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You Can, And Should, Go To CAPS If You Need It

Tens of millions of people in the United States suffer from some sort of mental disorder, according to the National Institute on Mental Health. Whether you’re aware of it or not, you know someone who has a mental health issue.

What I want to tell you is that there’s a way to get help. The place is CAPS.

CAPS stands for “Counseling and Psychological Services.” It can help you with just about anything — from break-ups to stress, from coping with a death in the family to anxiety. It even has group sessions so you can talk with other students going through similar problems.

These services are available to everyone and it’s completely normal to take advantage of them.

For some reason, CAPS is still not something that’s usually talked about openly, but I can’t imagine why. I had been so worried that people would find out that it literally kept me up at night. I didn’t tell anyone where I was going once a week, every week during the fall semester of my senior year. I would just say, “Oh, going to UHS because I’m sick,” or “I have a meeting with my professor.” What I was afraid of, I don’t know. Would people think I was crazy? Would my friends start to worry about me?

Whatever the reason, it took me a while to let people know the real story: I was going each week to talk to a professional about a friend of mine who needed help and to talk about my own problems with anxiety.

Turns out, there was no reason for CAPS to be “hush hush.” My parents and close friends were actually glad and, ultimately, relieved to find out that I was going. No one thought I was crazy. No one was worried. CAPS was a very positive experience for me and I encourage people to take advantage of it.

I cannot explain in words how thankful I am for the staff at CAPS. Before I went, I had no idea what to do. My friend was in dire need of help and I didn’t know how to react. Not only did they lead me in the right direction, but I found out some things about myself that I never would’ve realized. For instance, I have an obsession with helping others. It used to be a joke since I was involved in so many clubs. But since I talked about it with a professional, I realize that I need to give myself some thought every once in a while, too. I can tell you that I never would’ve done that without CAPS.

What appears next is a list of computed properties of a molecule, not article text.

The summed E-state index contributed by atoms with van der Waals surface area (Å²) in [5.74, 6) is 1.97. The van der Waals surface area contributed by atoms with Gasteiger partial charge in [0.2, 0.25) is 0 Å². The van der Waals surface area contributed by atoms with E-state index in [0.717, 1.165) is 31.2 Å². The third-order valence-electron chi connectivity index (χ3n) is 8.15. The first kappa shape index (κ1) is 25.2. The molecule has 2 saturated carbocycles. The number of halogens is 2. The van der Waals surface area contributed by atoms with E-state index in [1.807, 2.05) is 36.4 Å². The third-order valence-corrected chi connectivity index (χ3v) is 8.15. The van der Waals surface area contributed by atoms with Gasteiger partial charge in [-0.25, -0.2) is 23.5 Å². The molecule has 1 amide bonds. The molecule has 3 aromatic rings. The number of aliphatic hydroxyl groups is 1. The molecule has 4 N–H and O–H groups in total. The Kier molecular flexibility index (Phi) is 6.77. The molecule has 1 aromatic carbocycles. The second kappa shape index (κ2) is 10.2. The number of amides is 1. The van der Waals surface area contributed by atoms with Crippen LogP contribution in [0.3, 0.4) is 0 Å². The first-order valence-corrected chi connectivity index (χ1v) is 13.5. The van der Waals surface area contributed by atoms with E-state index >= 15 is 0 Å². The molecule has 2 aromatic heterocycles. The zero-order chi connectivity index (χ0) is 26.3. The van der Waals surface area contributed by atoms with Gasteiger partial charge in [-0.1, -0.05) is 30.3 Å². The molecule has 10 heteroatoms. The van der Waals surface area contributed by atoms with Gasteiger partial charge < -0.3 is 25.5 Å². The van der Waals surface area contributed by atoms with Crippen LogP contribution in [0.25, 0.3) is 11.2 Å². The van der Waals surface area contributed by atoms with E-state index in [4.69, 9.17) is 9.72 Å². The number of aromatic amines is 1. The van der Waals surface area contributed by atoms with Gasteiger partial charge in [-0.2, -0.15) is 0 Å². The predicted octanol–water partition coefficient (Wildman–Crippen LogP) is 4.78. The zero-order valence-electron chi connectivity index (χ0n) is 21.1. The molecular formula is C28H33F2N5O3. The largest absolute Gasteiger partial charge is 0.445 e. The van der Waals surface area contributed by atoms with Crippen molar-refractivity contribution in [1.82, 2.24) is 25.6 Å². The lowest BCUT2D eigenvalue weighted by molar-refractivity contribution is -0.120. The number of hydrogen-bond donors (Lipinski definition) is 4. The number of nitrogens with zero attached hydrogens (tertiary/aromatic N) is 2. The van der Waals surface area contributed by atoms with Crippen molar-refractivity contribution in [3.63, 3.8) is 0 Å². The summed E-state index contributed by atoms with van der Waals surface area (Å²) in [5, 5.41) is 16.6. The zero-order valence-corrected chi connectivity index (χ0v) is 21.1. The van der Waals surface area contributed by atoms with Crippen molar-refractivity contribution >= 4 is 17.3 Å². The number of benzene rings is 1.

Here’s what happens when you go: The wonderful receptionist will ask you your name. You tell them you’d like to speak to someone and she asks you no further questions. Then you fill out a survey on a private computer, just so they have a basic idea of what’s going on. Next, you wait a few minutes and someone is there to listen to you as well as give helpful advice in return.

From there, you can make a decision whether or not to visit every week. If your problem is short-term, you can go for up to nine weeks. If the issue ends up being long-term, they can hook you up with a local therapist that can see you on a weekly basis for however long you need it.

I wanted to write about the availability of CAPS during this Mental Health Awareness week because it is so important. The services it provides can save you from so much stress, anxiety, frustration, sadness, and a multitude of other problems. It did just that for me, and I hope, if necessary, they can do the same for you.

To make an appointment, or learn more about CAPS, you can visit their site here.

About the Author

Maddy Pryor

I'm a 2013 Penn State alum with a B. A. in Public Relations as well as minors in History and Communications Arts and Sciences. I am proudly from Neptune, NJ and talk about it at any opportunity possible. I love college basketball and am a big fan of Penn State Basketball, as well as their official student section, Nittany Nation. I'm a big supporter of Relay For Life of Penn State as well as THON and Coaches vs. Cancer.

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